Adverse events

Of the 34 dogs initially allocated to the 3 treatment groups, 1 dog in the physical rehabilitation group and 1 in the sham treatment–only group were euthanized because of myelomalacia 3 days and 1 day after the surgery, respectively. The assigned study treatments had been administered to these dogs following surgery as described. Myelomalacia in these dogs was thought more likely attributable to the severity of the SCI (each of these dogs was assigned an MFS of 5 on admission) than to the postoperative treatment assignment. Gastrointestinal signs (eg, vomiting or diarrhea) were observed in 3 dogs of the photobiomodulation group, 3 dogs of the physical rehabilitation group, and 5 dogs of the sham treatment–only group during the 10-day period of observation. These signs were mild and self-limiting in all dogs and not thought likely to be due to the postoperative treatment assigned.

Discussion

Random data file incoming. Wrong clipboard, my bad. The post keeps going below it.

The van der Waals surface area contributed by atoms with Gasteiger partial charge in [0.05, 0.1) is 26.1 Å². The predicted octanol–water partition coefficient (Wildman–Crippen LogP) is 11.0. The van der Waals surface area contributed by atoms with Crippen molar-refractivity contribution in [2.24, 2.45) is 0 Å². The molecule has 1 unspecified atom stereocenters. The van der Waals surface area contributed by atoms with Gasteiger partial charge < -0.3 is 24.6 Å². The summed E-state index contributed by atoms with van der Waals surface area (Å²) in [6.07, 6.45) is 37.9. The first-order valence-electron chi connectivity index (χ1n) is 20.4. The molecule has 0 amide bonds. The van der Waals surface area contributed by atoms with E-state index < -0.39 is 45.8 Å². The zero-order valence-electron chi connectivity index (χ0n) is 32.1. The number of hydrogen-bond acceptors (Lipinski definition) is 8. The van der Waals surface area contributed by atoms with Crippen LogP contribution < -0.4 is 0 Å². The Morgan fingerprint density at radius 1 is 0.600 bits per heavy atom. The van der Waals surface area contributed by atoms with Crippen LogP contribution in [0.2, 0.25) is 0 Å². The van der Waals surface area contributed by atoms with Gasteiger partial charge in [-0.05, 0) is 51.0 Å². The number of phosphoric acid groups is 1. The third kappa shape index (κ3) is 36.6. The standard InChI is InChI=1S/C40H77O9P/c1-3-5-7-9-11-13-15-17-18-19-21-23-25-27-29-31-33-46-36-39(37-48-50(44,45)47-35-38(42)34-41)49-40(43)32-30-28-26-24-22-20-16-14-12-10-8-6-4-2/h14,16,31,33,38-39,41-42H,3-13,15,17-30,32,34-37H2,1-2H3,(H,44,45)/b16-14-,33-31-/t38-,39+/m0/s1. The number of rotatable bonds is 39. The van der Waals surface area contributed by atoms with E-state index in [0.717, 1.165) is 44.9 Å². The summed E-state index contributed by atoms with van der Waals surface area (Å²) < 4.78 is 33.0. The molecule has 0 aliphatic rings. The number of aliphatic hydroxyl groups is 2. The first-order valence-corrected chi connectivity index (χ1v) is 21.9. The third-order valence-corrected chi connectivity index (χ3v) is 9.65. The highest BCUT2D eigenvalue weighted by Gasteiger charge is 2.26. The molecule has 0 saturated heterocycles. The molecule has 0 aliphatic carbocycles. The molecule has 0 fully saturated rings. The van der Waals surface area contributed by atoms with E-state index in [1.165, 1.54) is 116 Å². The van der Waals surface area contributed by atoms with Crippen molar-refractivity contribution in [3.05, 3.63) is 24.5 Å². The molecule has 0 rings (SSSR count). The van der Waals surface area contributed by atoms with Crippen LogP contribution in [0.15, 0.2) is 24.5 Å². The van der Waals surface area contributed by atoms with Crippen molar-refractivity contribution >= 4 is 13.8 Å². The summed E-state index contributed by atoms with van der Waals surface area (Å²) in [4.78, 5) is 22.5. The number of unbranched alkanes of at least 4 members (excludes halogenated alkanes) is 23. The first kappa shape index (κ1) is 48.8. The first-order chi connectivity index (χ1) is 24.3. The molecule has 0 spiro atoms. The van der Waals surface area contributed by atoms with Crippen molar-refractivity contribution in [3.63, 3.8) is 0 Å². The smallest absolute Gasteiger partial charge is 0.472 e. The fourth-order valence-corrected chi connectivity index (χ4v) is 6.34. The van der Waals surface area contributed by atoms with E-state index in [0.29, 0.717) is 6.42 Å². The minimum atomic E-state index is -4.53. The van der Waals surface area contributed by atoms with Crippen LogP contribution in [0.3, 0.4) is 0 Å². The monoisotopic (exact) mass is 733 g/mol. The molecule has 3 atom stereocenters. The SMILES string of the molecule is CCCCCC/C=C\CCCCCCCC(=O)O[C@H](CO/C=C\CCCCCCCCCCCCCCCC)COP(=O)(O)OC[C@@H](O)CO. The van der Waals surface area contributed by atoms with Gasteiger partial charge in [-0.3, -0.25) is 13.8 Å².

Results of the study reported here did not reveal any difference in time to achieve grade B (able to support weight with some help), C (initial voluntary pelvic limb movements present [movement of > 1 joint]), or D (able to rise and walk ≥ 3 steps without assistance) recovery status among dogs that received photobiomodulation therapy (photobiomodulation group), physical rehabilitation with sham photobiomodulation treatment (physical rehabilitation group), or sham photobiomodulation treatment (sham treatment–only group) after hemilaminectomy for treatment of thoracolumbar IVDD and were monitored for 10 days after surgery. However, the small sample size prevented the findings from being conclusive. Nonambulatory dogs, regardless of the presence of voluntary motor function or nociception before the surgery, were included in this study. Although the presence of voluntary motor function before surgery is not a factor known to affect recovery time,44 the presence of nociception before surgery is such a factor.45 Therefore, the inclusion of dogs without nociception on admission (although these dogs were present in similar proportions within the study groups) might have influenced the ability to identify a difference in this variable among groups.